Modern hardware has a variety of different capabilities with respect to the total number of descriptors that can reside in a descriptor heap, as well as the number of specific descriptors that can be referenced simultaneously in a particular draw call.  With DirectX 12, developers can take advantage of hardware with more advanced binding capabilities by using our tiered binding system.  Developers who take advantage of the higher binding tiers can use more advanced shading algorithms which lead to reduced GPU cost and higher rendering quality.



Increasing GPU Performance


GPU Efficiency

Currently, there are three key areas where GPU improvements can be made that weren’t possible before: Explicit resource transitions, parallel GPU execution, and GPU generated workloads.  Let’s take a quick look at all three.

Explicit resource transitions

In DirectX 12, the app has the power of identifying when resource state transitions need to happen.  For instance, a driver in the past would have to ensure all writes to a UAV are executed in order by inserting ‘Wait for Idle’ commands after each dispatch with resource barriers.


If the app knows that certain dispatches can run out of order, the ‘Wait for Idle’ commands can be removed.


Using the new Resource Barrier API, the app can also specify a ‘begin’ and ‘end’ transition while promising not to use the resource while in transition.  Drivers can use this information to eliminate redundant pipeline stalls and cache flushes.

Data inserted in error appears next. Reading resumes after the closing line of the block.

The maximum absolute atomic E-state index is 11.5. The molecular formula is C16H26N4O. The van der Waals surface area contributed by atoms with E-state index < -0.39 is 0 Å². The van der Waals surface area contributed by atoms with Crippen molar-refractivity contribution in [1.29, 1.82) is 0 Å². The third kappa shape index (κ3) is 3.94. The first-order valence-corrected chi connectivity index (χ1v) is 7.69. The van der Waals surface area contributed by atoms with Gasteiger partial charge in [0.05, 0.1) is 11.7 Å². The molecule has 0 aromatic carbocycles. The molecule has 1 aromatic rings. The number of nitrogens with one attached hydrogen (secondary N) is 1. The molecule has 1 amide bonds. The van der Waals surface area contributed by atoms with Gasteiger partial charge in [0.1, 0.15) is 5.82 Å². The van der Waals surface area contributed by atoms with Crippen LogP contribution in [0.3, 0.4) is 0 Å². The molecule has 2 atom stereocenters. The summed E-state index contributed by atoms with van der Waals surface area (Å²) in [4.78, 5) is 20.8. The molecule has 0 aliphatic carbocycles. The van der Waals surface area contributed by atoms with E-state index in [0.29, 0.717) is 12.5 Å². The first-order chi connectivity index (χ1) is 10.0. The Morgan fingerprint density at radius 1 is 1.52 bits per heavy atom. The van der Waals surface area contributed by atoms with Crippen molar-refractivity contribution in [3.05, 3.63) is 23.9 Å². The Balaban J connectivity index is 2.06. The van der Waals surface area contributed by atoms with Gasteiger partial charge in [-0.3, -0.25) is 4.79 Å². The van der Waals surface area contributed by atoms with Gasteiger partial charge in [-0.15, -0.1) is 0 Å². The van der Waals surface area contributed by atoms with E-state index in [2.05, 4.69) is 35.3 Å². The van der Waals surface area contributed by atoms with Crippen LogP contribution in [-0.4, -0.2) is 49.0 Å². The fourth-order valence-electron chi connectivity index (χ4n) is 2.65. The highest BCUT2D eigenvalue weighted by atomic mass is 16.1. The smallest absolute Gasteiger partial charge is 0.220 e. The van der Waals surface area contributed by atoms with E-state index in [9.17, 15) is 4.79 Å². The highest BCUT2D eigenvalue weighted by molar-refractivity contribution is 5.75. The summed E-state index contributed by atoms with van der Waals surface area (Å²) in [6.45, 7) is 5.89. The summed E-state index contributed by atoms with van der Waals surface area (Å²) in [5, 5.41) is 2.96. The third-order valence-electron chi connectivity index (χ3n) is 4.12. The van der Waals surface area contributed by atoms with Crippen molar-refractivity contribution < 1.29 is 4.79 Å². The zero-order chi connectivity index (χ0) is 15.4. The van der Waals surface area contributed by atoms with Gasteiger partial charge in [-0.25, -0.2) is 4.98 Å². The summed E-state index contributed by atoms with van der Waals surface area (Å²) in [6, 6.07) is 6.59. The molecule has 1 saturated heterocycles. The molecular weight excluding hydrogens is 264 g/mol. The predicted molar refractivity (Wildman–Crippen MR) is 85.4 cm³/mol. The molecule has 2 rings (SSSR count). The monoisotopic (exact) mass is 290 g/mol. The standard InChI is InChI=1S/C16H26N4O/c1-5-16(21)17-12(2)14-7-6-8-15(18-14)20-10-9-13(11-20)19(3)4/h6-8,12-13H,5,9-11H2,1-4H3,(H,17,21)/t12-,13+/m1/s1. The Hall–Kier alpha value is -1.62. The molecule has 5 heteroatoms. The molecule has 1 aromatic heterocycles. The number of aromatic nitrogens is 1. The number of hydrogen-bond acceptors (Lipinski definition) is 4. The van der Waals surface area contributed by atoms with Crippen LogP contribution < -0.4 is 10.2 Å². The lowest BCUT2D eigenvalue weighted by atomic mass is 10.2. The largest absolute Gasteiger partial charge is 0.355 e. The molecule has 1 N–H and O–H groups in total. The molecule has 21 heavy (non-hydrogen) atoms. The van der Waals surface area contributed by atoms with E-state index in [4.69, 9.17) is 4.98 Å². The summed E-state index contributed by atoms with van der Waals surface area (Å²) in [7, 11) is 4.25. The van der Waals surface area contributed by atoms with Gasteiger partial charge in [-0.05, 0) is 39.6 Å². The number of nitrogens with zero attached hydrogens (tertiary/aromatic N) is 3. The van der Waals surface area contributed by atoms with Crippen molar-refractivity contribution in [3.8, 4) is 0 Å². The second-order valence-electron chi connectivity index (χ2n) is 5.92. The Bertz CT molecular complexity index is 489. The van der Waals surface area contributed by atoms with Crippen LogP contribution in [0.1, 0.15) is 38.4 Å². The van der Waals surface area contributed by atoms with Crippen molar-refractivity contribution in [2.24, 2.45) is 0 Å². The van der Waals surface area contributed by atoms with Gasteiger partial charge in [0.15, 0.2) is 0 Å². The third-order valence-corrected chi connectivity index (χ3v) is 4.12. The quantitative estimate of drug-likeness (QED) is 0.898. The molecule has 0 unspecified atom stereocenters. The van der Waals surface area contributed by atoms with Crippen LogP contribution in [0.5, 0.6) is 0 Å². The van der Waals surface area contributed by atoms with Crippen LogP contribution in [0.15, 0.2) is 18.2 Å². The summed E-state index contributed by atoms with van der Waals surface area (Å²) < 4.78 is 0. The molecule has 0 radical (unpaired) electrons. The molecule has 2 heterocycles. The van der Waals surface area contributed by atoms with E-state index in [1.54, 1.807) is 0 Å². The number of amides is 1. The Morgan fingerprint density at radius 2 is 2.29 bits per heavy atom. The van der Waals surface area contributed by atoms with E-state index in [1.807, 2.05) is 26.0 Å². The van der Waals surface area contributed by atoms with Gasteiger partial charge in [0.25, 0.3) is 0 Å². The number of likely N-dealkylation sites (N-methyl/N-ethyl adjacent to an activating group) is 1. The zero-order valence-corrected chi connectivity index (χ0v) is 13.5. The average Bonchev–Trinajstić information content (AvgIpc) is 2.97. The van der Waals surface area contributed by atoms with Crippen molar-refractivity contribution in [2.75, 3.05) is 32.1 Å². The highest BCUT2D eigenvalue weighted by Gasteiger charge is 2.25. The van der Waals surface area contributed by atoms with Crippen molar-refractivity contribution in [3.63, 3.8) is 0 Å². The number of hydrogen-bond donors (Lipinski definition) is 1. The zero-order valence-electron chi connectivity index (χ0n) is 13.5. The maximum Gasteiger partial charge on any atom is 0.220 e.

Parallel GPU execution

Modern hardware can run multiple workloads on multiple ‘engines’.  Three types of engines are exposed in DirectX 12: 3D, Compute, and Copy.  It is up to the app to manage dependencies between queues.

We are really excited about two notable compute engine scenarios that can take advantage of this GPU parallelism: long running but low priority compute work; and tightly interleaved 3D/Compute work within a frame.  An example would be compute-heavy dispatches during shadow map generation.

Another notable example use case is in texture streaming where a copy engine can move data around without blocking the main 3D engine which is especially great when going across PCI-E.  This feature is often referred to in marketing as “Async computing”

GPU-generated workloads

ExecuteIndirect is a powerful new API for executing GPU-generated Draw/Dispatch workloads that has broad hardware compatibility.  Being able to vary things like Vertex/Index buffers, root constants, and inline SRV/UAV/CBV descriptors between invocations enables new scenarios as well as unlocking possible dramatic efficiency improvements.

Multiadapter Support